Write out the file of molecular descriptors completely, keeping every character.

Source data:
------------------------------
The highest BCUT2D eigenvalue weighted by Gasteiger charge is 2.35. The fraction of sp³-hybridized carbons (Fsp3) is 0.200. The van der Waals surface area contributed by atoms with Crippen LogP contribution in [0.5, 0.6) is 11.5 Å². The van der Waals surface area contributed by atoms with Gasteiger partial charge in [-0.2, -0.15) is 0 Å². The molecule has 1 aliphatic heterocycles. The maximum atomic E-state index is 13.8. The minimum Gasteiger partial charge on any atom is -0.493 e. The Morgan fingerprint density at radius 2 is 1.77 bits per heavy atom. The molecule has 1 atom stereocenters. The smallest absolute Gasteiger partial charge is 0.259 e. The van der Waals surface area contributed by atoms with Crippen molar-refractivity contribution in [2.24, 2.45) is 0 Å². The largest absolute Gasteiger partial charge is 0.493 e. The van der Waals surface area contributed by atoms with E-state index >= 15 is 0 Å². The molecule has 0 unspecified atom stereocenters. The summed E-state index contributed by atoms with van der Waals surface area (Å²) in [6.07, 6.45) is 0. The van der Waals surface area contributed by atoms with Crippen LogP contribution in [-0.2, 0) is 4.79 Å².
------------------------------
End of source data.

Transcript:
The highest BCUT2D eigenvalue weighted by Gasteiger charge is 2.35. The fraction of sp³-hybridized carbons (Fsp3) is 0.200. The van der Waals surface area contributed by atoms with Crippen LogP contribution in [0.5, 0.6) is 11.5 Å². The van der Waals surface area contributed by atoms with Gasteiger partial charge in [-0.2, -0.15) is 0 Å². The molecule has 1 aliphatic heterocycles. The maximum atomic E-state index is 13.8. The minimum Gasteiger partial charge on any atom is -0.493 e. The Morgan fingerprint density at radius 2 is 1.77 bits per heavy atom. The molecule has 1 atom stereocenters. The smallest absolute Gasteiger partial charge is 0.259 e. The van der Waals surface area contributed by atoms with Crippen molar-refractivity contribution in [2.24, 2.45) is 0 Å². The largest absolute Gasteiger partial charge is 0.493 e. The van der Waals surface area contributed by atoms with E-state index >= 15 is 0 Å². The molecule has 0 unspecified atom stereocenters. The summed E-state index contributed by atoms with van der Waals surface area (Å²) in [6.07, 6.45) is 0. The van der Waals surface area contributed by atoms with Crippen LogP contribution in [-0.2, 0) is 4.79 Å².